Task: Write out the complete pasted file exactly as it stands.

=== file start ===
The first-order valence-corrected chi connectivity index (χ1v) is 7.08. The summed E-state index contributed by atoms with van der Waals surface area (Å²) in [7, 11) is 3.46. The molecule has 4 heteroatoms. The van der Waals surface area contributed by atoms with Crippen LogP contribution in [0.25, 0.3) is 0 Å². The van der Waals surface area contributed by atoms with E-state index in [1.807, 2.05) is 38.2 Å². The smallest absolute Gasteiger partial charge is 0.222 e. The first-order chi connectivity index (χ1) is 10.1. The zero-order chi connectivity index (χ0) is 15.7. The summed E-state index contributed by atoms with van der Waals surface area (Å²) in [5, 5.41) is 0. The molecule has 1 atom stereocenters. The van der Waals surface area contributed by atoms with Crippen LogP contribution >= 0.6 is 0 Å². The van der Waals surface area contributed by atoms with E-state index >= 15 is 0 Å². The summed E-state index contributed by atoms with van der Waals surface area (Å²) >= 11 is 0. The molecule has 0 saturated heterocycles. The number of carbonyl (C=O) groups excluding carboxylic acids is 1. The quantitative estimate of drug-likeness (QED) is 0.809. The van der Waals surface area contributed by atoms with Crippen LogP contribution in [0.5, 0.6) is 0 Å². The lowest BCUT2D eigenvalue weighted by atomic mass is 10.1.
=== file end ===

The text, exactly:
The first-order valence-corrected chi connectivity index (χ1v) is 7.08. The summed E-state index contributed by atoms with van der Waals surface area (Å²) in [7, 11) is 3.46. The molecule has 4 heteroatoms. The van der Waals surface area contributed by atoms with Crippen LogP contribution in [0.25, 0.3) is 0 Å². The van der Waals surface area contributed by atoms with E-state index in [1.807, 2.05) is 38.2 Å². The smallest absolute Gasteiger partial charge is 0.222 e. The first-order chi connectivity index (χ1) is 10.1. The zero-order chi connectivity index (χ0) is 15.7. The summed E-state index contributed by atoms with van der Waals surface area (Å²) in [5, 5.41) is 0. The molecule has 1 atom stereocenters. The van der Waals surface area contributed by atoms with Crippen LogP contribution >= 0.6 is 0 Å². The van der Waals surface area contributed by atoms with E-state index >= 15 is 0 Å². The summed E-state index contributed by atoms with van der Waals surface area (Å²) >= 11 is 0. The molecule has 0 saturated heterocycles. The number of carbonyl (C=O) groups excluding carboxylic acids is 1. The quantitative estimate of drug-likeness (QED) is 0.809. The van der Waals surface area contributed by atoms with Crippen LogP contribution in [0.5, 0.6) is 0 Å². The lowest BCUT2D eigenvalue weighted by atomic mass is 10.1.